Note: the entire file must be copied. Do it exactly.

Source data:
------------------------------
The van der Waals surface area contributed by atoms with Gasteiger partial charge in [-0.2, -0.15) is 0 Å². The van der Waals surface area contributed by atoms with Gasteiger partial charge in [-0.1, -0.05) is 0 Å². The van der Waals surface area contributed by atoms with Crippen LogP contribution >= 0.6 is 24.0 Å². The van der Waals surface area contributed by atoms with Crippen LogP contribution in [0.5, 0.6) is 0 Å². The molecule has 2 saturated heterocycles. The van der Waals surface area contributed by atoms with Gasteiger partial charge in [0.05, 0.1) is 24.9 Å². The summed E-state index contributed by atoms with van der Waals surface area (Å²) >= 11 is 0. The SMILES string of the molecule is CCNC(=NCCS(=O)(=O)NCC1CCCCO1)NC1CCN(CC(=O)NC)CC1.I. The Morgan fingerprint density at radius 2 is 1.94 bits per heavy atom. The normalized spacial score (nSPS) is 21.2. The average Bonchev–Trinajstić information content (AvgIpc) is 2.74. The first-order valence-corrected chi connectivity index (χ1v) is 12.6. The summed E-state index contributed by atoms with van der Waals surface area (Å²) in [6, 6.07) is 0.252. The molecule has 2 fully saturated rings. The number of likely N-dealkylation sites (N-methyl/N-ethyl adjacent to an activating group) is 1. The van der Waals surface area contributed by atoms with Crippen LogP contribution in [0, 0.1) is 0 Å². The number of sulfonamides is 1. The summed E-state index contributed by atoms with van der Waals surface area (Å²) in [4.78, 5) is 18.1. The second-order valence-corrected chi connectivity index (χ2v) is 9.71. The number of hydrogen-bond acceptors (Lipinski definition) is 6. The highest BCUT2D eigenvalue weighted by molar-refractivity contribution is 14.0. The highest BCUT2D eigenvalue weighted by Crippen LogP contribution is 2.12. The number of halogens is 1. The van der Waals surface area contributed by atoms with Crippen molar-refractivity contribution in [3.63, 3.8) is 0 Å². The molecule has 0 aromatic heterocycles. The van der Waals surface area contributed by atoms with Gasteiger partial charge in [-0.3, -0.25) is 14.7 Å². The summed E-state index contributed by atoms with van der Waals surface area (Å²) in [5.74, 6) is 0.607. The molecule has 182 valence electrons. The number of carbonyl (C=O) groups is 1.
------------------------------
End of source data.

The van der Waals surface area contributed by atoms with Gasteiger partial charge in [-0.2, -0.15) is 0 Å². The van der Waals surface area contributed by atoms with Gasteiger partial charge in [-0.1, -0.05) is 0 Å². The van der Waals surface area contributed by atoms with Crippen LogP contribution >= 0.6 is 24.0 Å². The van der Waals surface area contributed by atoms with Crippen LogP contribution in [0.5, 0.6) is 0 Å². The molecule has 2 saturated heterocycles. The van der Waals surface area contributed by atoms with Gasteiger partial charge in [0.05, 0.1) is 24.9 Å². The summed E-state index contributed by atoms with van der Waals surface area (Å²) >= 11 is 0. The SMILES string of the molecule is CCNC(=NCCS(=O)(=O)NCC1CCCCO1)NC1CCN(CC(=O)NC)CC1.I. The Morgan fingerprint density at radius 2 is 1.94 bits per heavy atom. The normalized spacial score (nSPS) is 21.2. The average Bonchev–Trinajstić information content (AvgIpc) is 2.74. The first-order valence-corrected chi connectivity index (χ1v) is 12.6. The summed E-state index contributed by atoms with van der Waals surface area (Å²) in [6, 6.07) is 0.252. The molecule has 2 fully saturated rings. The number of likely N-dealkylation sites (N-methyl/N-ethyl adjacent to an activating group) is 1. The van der Waals surface area contributed by atoms with Crippen LogP contribution in [0, 0.1) is 0 Å². The number of sulfonamides is 1. The summed E-state index contributed by atoms with van der Waals surface area (Å²) in [4.78, 5) is 18.1. The second-order valence-corrected chi connectivity index (χ2v) is 9.71. The number of hydrogen-bond acceptors (Lipinski definition) is 6. The highest BCUT2D eigenvalue weighted by molar-refractivity contribution is 14.0. The highest BCUT2D eigenvalue weighted by Crippen LogP contribution is 2.12. The number of halogens is 1. The van der Waals surface area contributed by atoms with Crippen molar-refractivity contribution in [3.63, 3.8) is 0 Å². The molecule has 0 aromatic heterocycles. The van der Waals surface area contributed by atoms with Gasteiger partial charge in [-0.3, -0.25) is 14.7 Å². The summed E-state index contributed by atoms with van der Waals surface area (Å²) in [5.74, 6) is 0.607. The molecule has 182 valence electrons. The number of carbonyl (C=O) groups is 1.